3. Mix and match. Everything goes with everything in my wardrobe. I selected a neutral (gray) and chose my wardrobe around that. I’d be willing to bet that I can get dressed with my eyes closed and not embarrass myself.

4. Everything’s Perfect. I also eliminated clothes that were not really my style, which I’d call tailored romantic. If they don’t fit my style, they don’t stay in my closet. I feel like my outside reflects my inside every time I get dressed. My wardrobe may be limited, but it takes me through work days, teaching workshops at the local yarn store, dinners out, and tromping around the 4-H fair.

If you’ve been toying with the idea of dressing with less, I recommend you start with Courtney Carver’s excellent Micro-Course Dress with Less: Click here to view more details.* The course is a week-long, and it includes pdf worksheets, playlists to inspire you (Courtney’s a real Mix Master), and access to a private FaceBook group, where you’ll find lots of people ready to cheer for you and answer questions.

And if you have any questions about paring down your wardrobe, well, I’m here for you. I’d love to chat with you about your clothing list-sometimes it helps to hear that you really can get by with one pair of black pants!

What are your tips for finding 20 minutes in your wardrobe?

*Please note: I am an affiliate for this program. I believe with all of my heart in Courtney’s work. Having done Project 333 for almost three years, I know her advice works!

PS: Want to find out where your time is hiding like so many quarters under the sofa cushion? Registration for my micro-course You Have Time is now closed, but you can sign up to be notified about upcoming sessions!

Read More

Want to Dress with Less?

Apr 08

I’ve written many times about Project 333‘s impact on my life. Here’s a recap:

  • I always feel stylish and put together. The clothes in my closet are in good repair, fit perfectly, and suit my style.
  • I save time. I don’t waffle about what to wear every day, and it doesn’t take long to maintain a small wardrobe.
  • I save money. I rarely purchase new clothes now where once I shopped as a hobby. When I do identify an item I’d like, I spend time considering how it will fit in my wardrobe, why I want it, and then I purchase a high-quality garment that I can wear for years.
  • I learned a lot about myself and my values.

A little later this year (mid-June), I will embark on a new minimalist fashion project: 52/52. I will narrow my year-round wardrobe to 52 items, which I will wear for the entire year. Linda is taking on the challenge, too.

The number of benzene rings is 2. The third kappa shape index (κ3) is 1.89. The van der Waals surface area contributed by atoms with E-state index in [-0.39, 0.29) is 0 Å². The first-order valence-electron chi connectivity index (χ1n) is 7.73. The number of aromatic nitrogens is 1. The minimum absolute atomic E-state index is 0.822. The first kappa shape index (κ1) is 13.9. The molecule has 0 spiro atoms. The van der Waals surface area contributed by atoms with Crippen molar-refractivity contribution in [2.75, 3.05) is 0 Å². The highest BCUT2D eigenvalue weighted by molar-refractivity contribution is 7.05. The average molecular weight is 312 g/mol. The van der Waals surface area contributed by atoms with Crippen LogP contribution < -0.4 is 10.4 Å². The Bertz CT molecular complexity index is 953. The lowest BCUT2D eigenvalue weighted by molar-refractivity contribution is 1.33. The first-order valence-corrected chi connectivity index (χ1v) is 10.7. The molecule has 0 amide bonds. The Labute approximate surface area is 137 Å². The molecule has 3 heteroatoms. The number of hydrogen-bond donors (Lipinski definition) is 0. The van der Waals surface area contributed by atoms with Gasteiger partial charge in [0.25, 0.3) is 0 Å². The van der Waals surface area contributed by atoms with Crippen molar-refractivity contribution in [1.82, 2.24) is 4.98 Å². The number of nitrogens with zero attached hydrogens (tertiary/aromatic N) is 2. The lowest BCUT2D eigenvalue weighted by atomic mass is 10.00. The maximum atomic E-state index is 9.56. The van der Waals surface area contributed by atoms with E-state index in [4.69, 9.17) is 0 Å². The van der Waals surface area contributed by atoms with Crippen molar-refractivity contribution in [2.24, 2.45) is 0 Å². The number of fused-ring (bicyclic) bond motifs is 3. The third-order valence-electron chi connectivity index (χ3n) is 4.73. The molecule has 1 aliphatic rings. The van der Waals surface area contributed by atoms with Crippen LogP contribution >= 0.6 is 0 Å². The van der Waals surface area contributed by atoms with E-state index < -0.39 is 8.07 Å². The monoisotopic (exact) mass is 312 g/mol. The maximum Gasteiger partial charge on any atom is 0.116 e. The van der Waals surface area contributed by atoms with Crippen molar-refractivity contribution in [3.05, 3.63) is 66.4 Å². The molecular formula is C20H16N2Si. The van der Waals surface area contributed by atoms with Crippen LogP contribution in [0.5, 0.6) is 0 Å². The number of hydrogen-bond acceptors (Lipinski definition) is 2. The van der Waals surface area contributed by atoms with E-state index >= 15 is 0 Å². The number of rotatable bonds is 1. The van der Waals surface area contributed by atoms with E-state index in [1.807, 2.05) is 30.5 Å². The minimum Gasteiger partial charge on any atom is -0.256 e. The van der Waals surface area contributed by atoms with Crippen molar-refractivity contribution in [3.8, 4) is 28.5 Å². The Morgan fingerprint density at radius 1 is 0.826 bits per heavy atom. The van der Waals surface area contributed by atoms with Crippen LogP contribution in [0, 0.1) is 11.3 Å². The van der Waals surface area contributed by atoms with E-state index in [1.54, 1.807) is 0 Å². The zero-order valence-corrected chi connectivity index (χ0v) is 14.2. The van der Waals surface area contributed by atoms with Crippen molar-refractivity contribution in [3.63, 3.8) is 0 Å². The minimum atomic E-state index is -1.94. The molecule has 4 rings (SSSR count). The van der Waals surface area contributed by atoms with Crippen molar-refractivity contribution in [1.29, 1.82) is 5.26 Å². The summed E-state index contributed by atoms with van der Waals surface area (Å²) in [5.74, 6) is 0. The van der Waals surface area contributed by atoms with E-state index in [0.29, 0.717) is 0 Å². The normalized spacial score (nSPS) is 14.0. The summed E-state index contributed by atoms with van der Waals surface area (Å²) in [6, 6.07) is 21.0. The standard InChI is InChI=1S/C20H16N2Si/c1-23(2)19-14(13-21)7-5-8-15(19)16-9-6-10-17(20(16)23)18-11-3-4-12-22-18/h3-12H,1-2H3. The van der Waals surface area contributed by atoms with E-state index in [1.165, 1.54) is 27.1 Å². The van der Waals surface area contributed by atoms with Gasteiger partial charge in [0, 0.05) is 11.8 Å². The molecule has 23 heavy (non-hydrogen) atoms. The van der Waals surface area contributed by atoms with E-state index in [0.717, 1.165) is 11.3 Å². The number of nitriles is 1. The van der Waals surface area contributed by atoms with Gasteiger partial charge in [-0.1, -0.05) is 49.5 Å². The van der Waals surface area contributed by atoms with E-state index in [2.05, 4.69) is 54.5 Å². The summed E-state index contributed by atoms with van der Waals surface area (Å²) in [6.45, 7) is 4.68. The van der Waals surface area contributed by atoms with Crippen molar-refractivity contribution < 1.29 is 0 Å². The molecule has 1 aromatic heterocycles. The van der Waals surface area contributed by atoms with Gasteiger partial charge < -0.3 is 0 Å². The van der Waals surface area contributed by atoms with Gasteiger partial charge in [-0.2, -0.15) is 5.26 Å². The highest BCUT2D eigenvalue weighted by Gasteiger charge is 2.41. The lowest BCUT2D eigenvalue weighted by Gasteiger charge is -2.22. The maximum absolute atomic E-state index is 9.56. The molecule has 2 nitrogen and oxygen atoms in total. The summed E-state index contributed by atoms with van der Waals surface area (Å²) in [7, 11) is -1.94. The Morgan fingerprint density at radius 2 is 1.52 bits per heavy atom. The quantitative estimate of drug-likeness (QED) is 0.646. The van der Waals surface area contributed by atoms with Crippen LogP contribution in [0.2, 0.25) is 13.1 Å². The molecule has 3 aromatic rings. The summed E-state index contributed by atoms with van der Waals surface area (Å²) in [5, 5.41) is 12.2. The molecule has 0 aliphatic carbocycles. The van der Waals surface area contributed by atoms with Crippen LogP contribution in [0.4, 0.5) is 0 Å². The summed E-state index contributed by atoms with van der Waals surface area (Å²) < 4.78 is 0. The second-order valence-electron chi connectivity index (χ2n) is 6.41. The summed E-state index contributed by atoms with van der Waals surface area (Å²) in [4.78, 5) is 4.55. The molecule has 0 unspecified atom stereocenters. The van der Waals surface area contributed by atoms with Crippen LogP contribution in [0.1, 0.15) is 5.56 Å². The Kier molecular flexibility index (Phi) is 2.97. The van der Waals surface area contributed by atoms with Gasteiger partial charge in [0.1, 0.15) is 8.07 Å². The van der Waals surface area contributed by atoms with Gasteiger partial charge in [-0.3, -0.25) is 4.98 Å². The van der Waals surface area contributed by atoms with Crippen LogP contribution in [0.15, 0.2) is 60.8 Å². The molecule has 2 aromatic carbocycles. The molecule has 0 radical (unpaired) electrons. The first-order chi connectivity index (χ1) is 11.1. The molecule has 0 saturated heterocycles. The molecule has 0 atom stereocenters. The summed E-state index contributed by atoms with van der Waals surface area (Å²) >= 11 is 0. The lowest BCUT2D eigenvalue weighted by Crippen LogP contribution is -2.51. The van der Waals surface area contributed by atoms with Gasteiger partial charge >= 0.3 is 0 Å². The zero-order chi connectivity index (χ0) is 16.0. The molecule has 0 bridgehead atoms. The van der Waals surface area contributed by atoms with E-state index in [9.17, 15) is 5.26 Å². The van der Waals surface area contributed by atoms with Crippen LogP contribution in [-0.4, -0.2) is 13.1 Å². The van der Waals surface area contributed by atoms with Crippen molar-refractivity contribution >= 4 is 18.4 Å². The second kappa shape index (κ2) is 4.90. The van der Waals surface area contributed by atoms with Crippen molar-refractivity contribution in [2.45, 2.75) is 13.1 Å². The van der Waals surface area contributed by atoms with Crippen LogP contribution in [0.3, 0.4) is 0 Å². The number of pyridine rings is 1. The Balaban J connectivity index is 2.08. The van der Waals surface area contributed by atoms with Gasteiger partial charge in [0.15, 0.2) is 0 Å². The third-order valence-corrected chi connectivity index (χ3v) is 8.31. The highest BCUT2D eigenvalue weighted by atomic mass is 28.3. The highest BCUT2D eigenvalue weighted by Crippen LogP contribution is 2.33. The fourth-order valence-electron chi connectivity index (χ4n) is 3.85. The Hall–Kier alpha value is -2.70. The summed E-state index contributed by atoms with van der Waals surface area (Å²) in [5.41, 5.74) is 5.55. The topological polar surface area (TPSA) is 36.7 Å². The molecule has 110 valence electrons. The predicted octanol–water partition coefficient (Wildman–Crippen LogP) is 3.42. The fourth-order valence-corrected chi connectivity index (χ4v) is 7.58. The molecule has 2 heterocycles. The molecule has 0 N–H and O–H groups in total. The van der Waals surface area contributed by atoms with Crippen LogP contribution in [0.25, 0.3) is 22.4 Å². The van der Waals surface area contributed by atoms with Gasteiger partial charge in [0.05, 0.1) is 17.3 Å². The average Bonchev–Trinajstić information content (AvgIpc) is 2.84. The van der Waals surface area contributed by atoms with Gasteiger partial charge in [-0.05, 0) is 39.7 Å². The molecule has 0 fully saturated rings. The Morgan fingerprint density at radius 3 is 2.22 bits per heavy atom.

If you’d like to join me and Linda, or start Project 333 (you can start any time; there’s no reason to wait), but you’re feeling a little anxious about cutting down the wardrobe, I recommend you start with Courtney Carver’s excellent Micro-Course Dress with Less: Click here to view more details.* The course is a week-long, and it includes pdf worksheets, playlists to inspire you (Courtney’s a real Mix Master), and access to a private FaceBook group, where you’ll find lots of people ready to cheer for you and answer questions.

And if you have any questions about paring down your wardrobe, well, I’m here for you. I’d love to chat with you about your clothing list-sometimes it helps to hear that you really can get by with one pair of black pants!

Are you intrigued? What’s holding you back?

 

*Please note: I am an affiliate for this program. I believe with all of my heart in Courtney’s work. Having done Project 333 for almost 2.5 years, I know her advice works!

Read More

Perfect Handbag, Redux

Sep 23

Kym asked what bags were in the running for Perfect Handbag, so I thought I’d post links (dudes, I’m too lazy to save and upload all those pictures. Clickity click. It will be fun and worth it.) with comments about what I like or what is missing.

Jill pointed me to the Kelly Boy Bag. It is *so* close to perfection. I’m just not sure how I’d like the removable/adjustable velcro dividers. I’d have to mess around with them in person to tell.

I’ve long been a fan of Floto Imports and have a number of their bags, so I know the high quality I could expect from the Livorno Bag, but it is missing a key fob, a water bottle pocket, and pen slips. Still, that blue leather makes my heart sing.

Clare Vivier’s La Trop, in brown no less, has the classic, elegant look I crave, but, in the end, brown is wrong for me, and where are the pockets? Still, I’d use the heck out of this if I had it!

Covet by Rebecca Minkoff is also tres elegant. I like the sleekness of the bag, but I couldn’t put an A4 folder in it.

Jutta Neumann’s work is stylish and cool. She doesn’t show any interiors, though, so I’ll have to go to NYC to take a look in person (really, I’m astounded at how few sites selling bags give enough information about the interiors). I have a belt I purchased from her back in 2000-ish, and it makes me happy with its simplicity every time I wear it.

CrystalynKae Troubadour Bag has great interior pockets, but no flap, outside pockets, or cross-body strap. One of my colleagues swears by CrystalynKae bags, and I was impressed by the one she carried.

I would wait for the Kate Spade Algonquin Campbell to go on sale (Kate Spade runs great sales), but really, I want the handles to be long enough to wear on my shoulder, and there’s the water bottle issue. Still, like the Covet, I like it’s sleekness.